Kristof's "Nuts with Nukes"
As my L&P readers are well aware, I've been recommending Nicholas D. Kristof's interesting NY Times series on Iran. Today's installment,"Nuts With Nukes," asserts in its very first line that there is only"one force that could rescue Iran's hard-line ayatollahs from the dustbin of history: us." Kristof argues that a confrontational position on Iran could embolden the mullahs by creating"a nationalistic backlash ... that will keep hard-liners in power indefinitely. Our sanctions and isolation have kept dinosaurs in power in Cuba, North Korea and Burma, and my fear is that we'll do the same in Iran." For Kristof,"regime change in Tehran" is a worthwhile goal, but a confrontational policy will"fail to get rid of either the nuclear program or this regime." He continues:
The only alternative is engagement — the precise opposite of the sanctions and isolation that have been U.S. policy under both Presidents Clinton and Bush. Sanctions are even less effective against Iran than against, say, North Korea, because Iran oozes petroleum and is independently wealthy. Isolation by the U.S. has accomplished even less in Iran than it has in Cuba. So we should vigorously pursue a"grand bargain" in which, among other elements, Iran maintains its freeze on uranium enrichment and we establish diplomatic relations and encourage business investment, tourism and education exchanges.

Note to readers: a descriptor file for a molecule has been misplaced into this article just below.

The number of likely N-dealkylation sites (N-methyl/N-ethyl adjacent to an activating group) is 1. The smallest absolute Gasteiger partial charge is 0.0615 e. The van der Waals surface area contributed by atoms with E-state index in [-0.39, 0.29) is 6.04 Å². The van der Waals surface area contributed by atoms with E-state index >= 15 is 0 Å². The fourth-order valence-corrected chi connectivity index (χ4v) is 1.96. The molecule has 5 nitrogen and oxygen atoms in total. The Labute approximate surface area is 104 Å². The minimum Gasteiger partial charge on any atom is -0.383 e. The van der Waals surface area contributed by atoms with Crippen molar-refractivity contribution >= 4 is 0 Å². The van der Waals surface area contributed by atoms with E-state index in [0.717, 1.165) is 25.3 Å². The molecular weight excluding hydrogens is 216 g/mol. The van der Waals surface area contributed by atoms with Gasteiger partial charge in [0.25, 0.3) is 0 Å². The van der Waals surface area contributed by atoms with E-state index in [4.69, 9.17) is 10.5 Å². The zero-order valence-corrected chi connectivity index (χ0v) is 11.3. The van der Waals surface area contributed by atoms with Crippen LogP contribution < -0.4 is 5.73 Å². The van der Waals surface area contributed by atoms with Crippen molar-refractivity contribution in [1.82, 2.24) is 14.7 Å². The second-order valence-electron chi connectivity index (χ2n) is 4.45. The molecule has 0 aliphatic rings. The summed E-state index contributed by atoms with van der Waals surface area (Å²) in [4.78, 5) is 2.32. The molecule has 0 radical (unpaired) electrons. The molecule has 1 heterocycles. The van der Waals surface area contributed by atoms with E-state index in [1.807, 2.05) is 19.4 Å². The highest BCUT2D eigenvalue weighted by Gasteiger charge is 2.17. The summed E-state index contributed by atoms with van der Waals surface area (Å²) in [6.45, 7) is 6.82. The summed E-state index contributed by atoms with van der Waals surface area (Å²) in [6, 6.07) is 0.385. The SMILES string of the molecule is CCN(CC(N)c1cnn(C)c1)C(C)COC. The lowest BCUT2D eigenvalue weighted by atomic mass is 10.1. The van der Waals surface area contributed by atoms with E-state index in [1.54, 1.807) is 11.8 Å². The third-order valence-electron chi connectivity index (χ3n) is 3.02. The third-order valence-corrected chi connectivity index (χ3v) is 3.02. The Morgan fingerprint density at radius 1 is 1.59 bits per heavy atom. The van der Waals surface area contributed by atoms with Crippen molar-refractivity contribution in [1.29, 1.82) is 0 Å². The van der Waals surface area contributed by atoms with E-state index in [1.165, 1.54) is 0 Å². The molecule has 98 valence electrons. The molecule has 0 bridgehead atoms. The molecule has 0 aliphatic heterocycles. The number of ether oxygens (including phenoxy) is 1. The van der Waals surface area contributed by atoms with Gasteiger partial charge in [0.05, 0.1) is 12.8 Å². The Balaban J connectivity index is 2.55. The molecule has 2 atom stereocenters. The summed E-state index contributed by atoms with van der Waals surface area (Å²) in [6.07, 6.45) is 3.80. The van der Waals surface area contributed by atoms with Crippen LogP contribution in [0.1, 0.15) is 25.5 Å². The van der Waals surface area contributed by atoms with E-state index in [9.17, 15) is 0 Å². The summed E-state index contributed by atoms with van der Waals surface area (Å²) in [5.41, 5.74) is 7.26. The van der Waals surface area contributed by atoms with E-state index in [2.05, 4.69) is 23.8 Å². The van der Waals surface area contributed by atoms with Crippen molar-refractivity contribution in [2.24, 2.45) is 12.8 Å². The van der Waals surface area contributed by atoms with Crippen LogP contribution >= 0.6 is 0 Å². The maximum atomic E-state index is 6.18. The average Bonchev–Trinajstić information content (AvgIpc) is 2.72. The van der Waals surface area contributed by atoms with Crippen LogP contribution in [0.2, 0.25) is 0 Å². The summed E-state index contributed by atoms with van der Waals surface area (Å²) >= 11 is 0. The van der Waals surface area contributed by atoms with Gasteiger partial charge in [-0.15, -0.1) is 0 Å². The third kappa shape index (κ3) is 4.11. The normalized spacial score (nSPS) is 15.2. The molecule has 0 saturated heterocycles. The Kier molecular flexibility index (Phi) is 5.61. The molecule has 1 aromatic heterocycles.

Kristof argues that a"money flood" of US investment would seriously undermine the theocratic stranglehold on the country. Quoting Hooshang Amirahmadi, the president of the American Iranian Council:"In just a few years, the conservatives would be finished."
All this remains to be seen. But there is something to be said about the intimate connection between free minds and free markets; the spread of the latter both reflects and reinforces the triumph of the former.
comments powered by Disqus
- David Hackett Fischer wins $100,000 prize for lifetime achievement in military writing
- Russian historian slams Putin
- WaPo chastised for ignoring Venona Papers in obit for Allen Weinstein
- In gay marriage decision, Supreme Court turns to historians for insight